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Being Your Own Boss: 8 Ways to Cope

Becoming your own Street Dance Fitness boss gives you more control over your life, your goals, your time and your schedule than being an employee, but when your Street Dance Fitness business becomes your life, it can be overwhelming at times. In particular, the frustration of not meeting your goals can be very tiring, and the weight of responsibility, especially if you have a family to support, can ramp up stress levels.

If you find life at the helm a struggle sometimes, don’t despair. Here are a few ways you can ease the burden:

1.    Get an extra pair of hands.

Do you have to do it all alone? Depending on your business, it may be possible to team up with someone else, another Dance Fitness instructor, either more or less experienced. If you can work alongside someone who has been in the industry for longer than you, you will have the bonus of being able to pick their brains and learn how they go about things.

2.    Reward yourself

When you work for yourself there is no boss who can reward your good work with a slap-up meal or a social evening, so you will need to do it yourself. Everyone needs to spice the hard work with a little enjoyment now and then, and the bonus is that you get to pick the venue, the activities and the company.

3.    Make time for a hobby

No-one should be a one-trick pony, so make sure you devote time to at least one hobby – no matter how much you love your job. A hobby can be a refuge from the day-to-day pressure of the business and help you to relax, take your mind off things and express other facets of your personality.

4.    Balance your life

One of the main challenges for many self-employed Dance Fitness Instructor is successfully dividing work time from home time. When you work to someone else’s schedule there are usually clear start and finish times, but when you work for yourself it can be tempting to do too much. Try creating a structure for your work day that you try to stick to as much as possible. This shouldn’t be too rigid (everybody has to do overtime sometimes), but it will at least serve as a model of best practice.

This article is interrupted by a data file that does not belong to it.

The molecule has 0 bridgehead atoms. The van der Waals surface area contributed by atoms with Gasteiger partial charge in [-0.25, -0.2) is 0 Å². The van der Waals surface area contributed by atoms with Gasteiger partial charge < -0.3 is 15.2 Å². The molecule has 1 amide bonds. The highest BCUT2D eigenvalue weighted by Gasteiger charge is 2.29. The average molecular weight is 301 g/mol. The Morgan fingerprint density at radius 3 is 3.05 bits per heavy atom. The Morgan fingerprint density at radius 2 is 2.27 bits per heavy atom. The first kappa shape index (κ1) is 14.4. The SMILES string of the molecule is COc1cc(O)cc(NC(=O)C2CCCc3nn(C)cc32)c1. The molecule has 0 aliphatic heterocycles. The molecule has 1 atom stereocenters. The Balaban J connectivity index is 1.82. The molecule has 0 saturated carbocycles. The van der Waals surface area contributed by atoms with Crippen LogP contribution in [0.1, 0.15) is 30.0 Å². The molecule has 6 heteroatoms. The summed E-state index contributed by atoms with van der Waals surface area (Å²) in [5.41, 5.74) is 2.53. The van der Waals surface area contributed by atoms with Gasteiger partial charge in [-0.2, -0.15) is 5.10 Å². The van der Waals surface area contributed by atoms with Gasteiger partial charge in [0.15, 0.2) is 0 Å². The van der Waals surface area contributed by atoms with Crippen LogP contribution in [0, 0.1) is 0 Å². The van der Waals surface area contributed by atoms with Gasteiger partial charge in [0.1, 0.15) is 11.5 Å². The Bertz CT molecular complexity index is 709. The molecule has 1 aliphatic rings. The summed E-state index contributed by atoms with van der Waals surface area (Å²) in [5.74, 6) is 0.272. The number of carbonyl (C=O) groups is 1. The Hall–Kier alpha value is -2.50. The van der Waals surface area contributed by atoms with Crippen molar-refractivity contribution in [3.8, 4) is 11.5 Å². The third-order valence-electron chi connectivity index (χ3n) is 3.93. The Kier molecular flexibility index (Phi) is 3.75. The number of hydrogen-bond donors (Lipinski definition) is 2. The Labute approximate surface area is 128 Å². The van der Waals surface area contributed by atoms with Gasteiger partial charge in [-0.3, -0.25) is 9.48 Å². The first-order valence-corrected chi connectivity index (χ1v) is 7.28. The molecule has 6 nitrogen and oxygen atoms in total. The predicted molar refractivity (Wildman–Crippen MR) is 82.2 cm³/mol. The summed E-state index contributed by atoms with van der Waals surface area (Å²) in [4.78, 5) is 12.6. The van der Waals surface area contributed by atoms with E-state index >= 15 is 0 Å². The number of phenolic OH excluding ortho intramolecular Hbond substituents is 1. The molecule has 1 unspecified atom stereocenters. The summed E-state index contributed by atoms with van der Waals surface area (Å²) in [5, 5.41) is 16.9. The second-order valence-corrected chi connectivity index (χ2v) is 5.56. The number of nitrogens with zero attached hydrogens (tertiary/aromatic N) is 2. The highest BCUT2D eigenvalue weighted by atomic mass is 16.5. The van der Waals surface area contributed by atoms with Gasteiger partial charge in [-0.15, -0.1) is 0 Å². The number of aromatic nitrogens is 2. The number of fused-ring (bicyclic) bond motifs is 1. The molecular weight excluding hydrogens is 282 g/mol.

5.    Keep on learning

Learning new things will not only improve your skills, it will also add variety and interest to your working life. If you are a Dance Fitness Instructor, try learning a new style and then incorporating it into some fresh Dance Training Choreography. Attend seminars, set up Google Alerts and subscribe to online and/or offline industry publications. Aim to learn something new every day, and don’t forget to keep educating yourself about business itself.

6.    Be patient with yourself

The desire to succeed can make you want to rush through strategies that aren’t ready to deliver. Sometimes it takes a while for actions to bear fruit, so learn to take a step back sometimes.

7.    Find a confidant

The benefit of having someone else you can voice your ideas and worries to should not be underestimated. Not only will it help you clear your mind, and shed light on your concerns, you may end up coming up with novel solutions. The best person to have as a confidant is someone you can talk to but whose security is not affected by your success. Your partner may not be the best candidate, since they may have worries of their own that cloud their objectivity.

8.    Join (or create) a network

Check your local listings or search the internet for groups and associations related to your industry.  If one doesn’t exist, consider contacting other businesses and individuals in your area to club together and form one of your own. Failing that, join your local chamber of commerce/board of trade, a business network that supports businesses of all kinds. If you are a Street Fit® Instructor, Street Fit® Membership can put you in touch with a 24/7 source of peer support where you can get access to tips, advice and moral support.

Become a Dance Fitness Instructor today with Street Fit.

Promoting in Cyberspace